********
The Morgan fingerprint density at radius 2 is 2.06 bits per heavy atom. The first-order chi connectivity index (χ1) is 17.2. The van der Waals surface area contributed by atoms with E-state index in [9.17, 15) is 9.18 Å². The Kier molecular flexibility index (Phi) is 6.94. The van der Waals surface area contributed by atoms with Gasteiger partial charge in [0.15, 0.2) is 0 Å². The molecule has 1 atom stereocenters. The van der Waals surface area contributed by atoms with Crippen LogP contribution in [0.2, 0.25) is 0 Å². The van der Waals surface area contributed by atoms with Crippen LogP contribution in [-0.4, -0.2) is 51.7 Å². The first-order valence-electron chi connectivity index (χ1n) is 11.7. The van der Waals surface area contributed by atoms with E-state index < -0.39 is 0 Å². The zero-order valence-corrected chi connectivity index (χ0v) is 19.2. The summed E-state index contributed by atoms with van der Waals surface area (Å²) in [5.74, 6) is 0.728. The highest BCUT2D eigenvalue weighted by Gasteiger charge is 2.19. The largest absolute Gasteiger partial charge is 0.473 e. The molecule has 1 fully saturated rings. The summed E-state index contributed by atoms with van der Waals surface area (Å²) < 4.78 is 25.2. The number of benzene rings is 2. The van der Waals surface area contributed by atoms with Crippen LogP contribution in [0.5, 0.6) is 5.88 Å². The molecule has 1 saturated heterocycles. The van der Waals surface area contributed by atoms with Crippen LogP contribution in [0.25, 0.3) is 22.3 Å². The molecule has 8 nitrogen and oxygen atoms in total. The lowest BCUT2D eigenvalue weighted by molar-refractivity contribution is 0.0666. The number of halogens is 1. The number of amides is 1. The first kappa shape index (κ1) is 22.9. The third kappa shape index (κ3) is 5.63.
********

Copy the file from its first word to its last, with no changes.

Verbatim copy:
The Morgan fingerprint density at radius 2 is 2.06 bits per heavy atom. The first-order chi connectivity index (χ1) is 17.2. The van der Waals surface area contributed by atoms with E-state index in [9.17, 15) is 9.18 Å². The Kier molecular flexibility index (Phi) is 6.94. The van der Waals surface area contributed by atoms with Gasteiger partial charge in [0.15, 0.2) is 0 Å². The molecule has 1 atom stereocenters. The van der Waals surface area contributed by atoms with Crippen LogP contribution in [0.2, 0.25) is 0 Å². The van der Waals surface area contributed by atoms with Crippen LogP contribution in [-0.4, -0.2) is 51.7 Å². The first-order valence-electron chi connectivity index (χ1n) is 11.7. The van der Waals surface area contributed by atoms with E-state index < -0.39 is 0 Å². The zero-order valence-corrected chi connectivity index (χ0v) is 19.2. The summed E-state index contributed by atoms with van der Waals surface area (Å²) in [5.74, 6) is 0.728. The highest BCUT2D eigenvalue weighted by Gasteiger charge is 2.19. The largest absolute Gasteiger partial charge is 0.473 e. The molecule has 1 fully saturated rings. The summed E-state index contributed by atoms with van der Waals surface area (Å²) < 4.78 is 25.2. The number of benzene rings is 2. The van der Waals surface area contributed by atoms with Crippen LogP contribution in [0.5, 0.6) is 5.88 Å². The molecule has 1 saturated heterocycles. The van der Waals surface area contributed by atoms with Crippen LogP contribution in [0.25, 0.3) is 22.3 Å². The molecule has 8 nitrogen and oxygen atoms in total. The lowest BCUT2D eigenvalue weighted by molar-refractivity contribution is 0.0666. The number of halogens is 1. The number of amides is 1. The first kappa shape index (κ1) is 22.9. The third kappa shape index (κ3) is 5.63.